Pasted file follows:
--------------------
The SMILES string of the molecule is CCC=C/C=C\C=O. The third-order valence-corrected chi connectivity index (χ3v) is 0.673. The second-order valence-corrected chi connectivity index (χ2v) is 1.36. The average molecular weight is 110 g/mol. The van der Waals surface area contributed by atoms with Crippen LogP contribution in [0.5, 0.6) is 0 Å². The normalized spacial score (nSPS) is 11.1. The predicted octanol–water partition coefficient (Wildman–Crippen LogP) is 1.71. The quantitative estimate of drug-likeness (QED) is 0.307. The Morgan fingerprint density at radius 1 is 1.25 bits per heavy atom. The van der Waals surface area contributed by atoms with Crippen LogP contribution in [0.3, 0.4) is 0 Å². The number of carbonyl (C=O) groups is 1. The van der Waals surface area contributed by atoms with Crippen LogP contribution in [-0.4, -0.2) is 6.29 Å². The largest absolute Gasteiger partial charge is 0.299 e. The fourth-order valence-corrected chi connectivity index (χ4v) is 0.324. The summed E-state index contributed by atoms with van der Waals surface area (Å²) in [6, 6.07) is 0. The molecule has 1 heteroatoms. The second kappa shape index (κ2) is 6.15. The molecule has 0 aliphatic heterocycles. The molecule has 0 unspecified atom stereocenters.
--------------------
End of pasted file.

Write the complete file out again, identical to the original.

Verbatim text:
The SMILES string of the molecule is CCC=C/C=C\C=O. The third-order valence-corrected chi connectivity index (χ3v) is 0.673. The second-order valence-corrected chi connectivity index (χ2v) is 1.36. The average molecular weight is 110 g/mol. The van der Waals surface area contributed by atoms with Crippen LogP contribution in [0.5, 0.6) is 0 Å². The normalized spacial score (nSPS) is 11.1. The predicted octanol–water partition coefficient (Wildman–Crippen LogP) is 1.71. The quantitative estimate of drug-likeness (QED) is 0.307. The Morgan fingerprint density at radius 1 is 1.25 bits per heavy atom. The van der Waals surface area contributed by atoms with Crippen LogP contribution in [0.3, 0.4) is 0 Å². The number of carbonyl (C=O) groups is 1. The van der Waals surface area contributed by atoms with Crippen LogP contribution in [-0.4, -0.2) is 6.29 Å². The largest absolute Gasteiger partial charge is 0.299 e. The fourth-order valence-corrected chi connectivity index (χ4v) is 0.324. The summed E-state index contributed by atoms with van der Waals surface area (Å²) in [6, 6.07) is 0. The molecule has 1 heteroatoms. The second kappa shape index (κ2) is 6.15. The molecule has 0 aliphatic heterocycles. The molecule has 0 unspecified atom stereocenters.